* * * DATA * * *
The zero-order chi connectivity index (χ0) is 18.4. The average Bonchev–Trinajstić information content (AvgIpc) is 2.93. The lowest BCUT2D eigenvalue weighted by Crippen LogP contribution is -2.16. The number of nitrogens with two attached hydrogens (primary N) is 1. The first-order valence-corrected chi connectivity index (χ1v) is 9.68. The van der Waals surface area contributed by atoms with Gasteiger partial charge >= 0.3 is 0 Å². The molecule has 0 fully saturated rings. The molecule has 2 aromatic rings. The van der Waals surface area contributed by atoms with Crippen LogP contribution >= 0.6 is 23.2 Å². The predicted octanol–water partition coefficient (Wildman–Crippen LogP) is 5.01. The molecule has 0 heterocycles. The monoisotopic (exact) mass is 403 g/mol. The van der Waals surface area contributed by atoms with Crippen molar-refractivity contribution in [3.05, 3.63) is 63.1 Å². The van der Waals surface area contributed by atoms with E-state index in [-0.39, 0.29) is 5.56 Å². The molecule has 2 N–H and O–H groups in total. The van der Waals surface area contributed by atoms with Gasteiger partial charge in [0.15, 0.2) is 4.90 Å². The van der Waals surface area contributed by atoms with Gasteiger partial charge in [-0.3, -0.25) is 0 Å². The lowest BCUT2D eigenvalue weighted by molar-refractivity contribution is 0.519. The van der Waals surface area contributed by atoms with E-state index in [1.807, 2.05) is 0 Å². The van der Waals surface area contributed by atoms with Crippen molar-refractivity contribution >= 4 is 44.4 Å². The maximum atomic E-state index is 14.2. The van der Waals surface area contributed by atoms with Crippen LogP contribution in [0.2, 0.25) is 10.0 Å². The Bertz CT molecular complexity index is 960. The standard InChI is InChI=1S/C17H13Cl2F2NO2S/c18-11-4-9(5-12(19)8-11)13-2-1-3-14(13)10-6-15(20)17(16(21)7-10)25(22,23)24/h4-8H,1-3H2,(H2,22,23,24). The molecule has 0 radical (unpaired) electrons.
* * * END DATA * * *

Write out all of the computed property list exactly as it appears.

The zero-order chi connectivity index (χ0) is 18.4. The average Bonchev–Trinajstić information content (AvgIpc) is 2.93. The lowest BCUT2D eigenvalue weighted by Crippen LogP contribution is -2.16. The number of nitrogens with two attached hydrogens (primary N) is 1. The first-order valence-corrected chi connectivity index (χ1v) is 9.68. The van der Waals surface area contributed by atoms with Gasteiger partial charge >= 0.3 is 0 Å². The molecule has 0 fully saturated rings. The molecule has 2 aromatic rings. The van der Waals surface area contributed by atoms with Crippen LogP contribution >= 0.6 is 23.2 Å². The predicted octanol–water partition coefficient (Wildman–Crippen LogP) is 5.01. The molecule has 0 heterocycles. The monoisotopic (exact) mass is 403 g/mol. The van der Waals surface area contributed by atoms with Crippen molar-refractivity contribution in [3.05, 3.63) is 63.1 Å². The van der Waals surface area contributed by atoms with E-state index in [-0.39, 0.29) is 5.56 Å². The molecule has 2 N–H and O–H groups in total. The van der Waals surface area contributed by atoms with Gasteiger partial charge in [0.15, 0.2) is 4.90 Å². The van der Waals surface area contributed by atoms with Gasteiger partial charge in [-0.3, -0.25) is 0 Å². The lowest BCUT2D eigenvalue weighted by molar-refractivity contribution is 0.519. The van der Waals surface area contributed by atoms with E-state index in [1.807, 2.05) is 0 Å². The van der Waals surface area contributed by atoms with Crippen molar-refractivity contribution >= 4 is 44.4 Å². The maximum atomic E-state index is 14.2. The van der Waals surface area contributed by atoms with Crippen LogP contribution in [0.2, 0.25) is 10.0 Å². The Bertz CT molecular complexity index is 960. The standard InChI is InChI=1S/C17H13Cl2F2NO2S/c18-11-4-9(5-12(19)8-11)13-2-1-3-14(13)10-6-15(20)17(16(21)7-10)25(22,23)24/h4-8H,1-3H2,(H2,22,23,24). The molecule has 0 radical (unpaired) electrons.